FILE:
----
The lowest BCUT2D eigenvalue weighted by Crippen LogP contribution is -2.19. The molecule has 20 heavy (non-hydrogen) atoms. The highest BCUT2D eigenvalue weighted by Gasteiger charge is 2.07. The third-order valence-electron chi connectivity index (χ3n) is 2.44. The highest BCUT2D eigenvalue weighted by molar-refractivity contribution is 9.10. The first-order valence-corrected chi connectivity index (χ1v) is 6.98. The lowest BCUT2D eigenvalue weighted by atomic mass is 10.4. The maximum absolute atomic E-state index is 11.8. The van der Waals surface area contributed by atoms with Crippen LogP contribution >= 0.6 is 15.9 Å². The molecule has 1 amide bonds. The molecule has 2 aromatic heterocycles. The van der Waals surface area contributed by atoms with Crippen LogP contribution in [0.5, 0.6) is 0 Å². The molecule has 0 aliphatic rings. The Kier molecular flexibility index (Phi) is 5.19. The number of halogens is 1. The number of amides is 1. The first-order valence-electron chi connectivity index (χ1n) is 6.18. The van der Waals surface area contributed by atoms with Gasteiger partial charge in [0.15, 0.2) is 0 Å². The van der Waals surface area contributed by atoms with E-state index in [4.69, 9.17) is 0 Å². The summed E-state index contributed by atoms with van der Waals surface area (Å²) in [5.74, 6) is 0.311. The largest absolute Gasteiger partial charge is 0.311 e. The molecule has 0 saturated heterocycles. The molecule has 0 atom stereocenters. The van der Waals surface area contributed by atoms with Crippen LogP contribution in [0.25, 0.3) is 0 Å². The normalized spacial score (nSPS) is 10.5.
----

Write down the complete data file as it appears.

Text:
The lowest BCUT2D eigenvalue weighted by Crippen LogP contribution is -2.19. The molecule has 20 heavy (non-hydrogen) atoms. The highest BCUT2D eigenvalue weighted by Gasteiger charge is 2.07. The third-order valence-electron chi connectivity index (χ3n) is 2.44. The highest BCUT2D eigenvalue weighted by molar-refractivity contribution is 9.10. The first-order valence-corrected chi connectivity index (χ1v) is 6.98. The lowest BCUT2D eigenvalue weighted by atomic mass is 10.4. The maximum absolute atomic E-state index is 11.8. The van der Waals surface area contributed by atoms with Crippen LogP contribution >= 0.6 is 15.9 Å². The molecule has 1 amide bonds. The molecule has 2 aromatic heterocycles. The van der Waals surface area contributed by atoms with Crippen LogP contribution in [0.5, 0.6) is 0 Å². The molecule has 0 aliphatic rings. The Kier molecular flexibility index (Phi) is 5.19. The number of halogens is 1. The number of amides is 1. The first-order valence-electron chi connectivity index (χ1n) is 6.18. The van der Waals surface area contributed by atoms with Gasteiger partial charge in [0.15, 0.2) is 0 Å². The van der Waals surface area contributed by atoms with E-state index in [4.69, 9.17) is 0 Å². The summed E-state index contributed by atoms with van der Waals surface area (Å²) in [5.74, 6) is 0.311. The largest absolute Gasteiger partial charge is 0.311 e. The molecule has 0 saturated heterocycles. The molecule has 0 atom stereocenters. The van der Waals surface area contributed by atoms with Crippen LogP contribution in [0.25, 0.3) is 0 Å². The normalized spacial score (nSPS) is 10.5.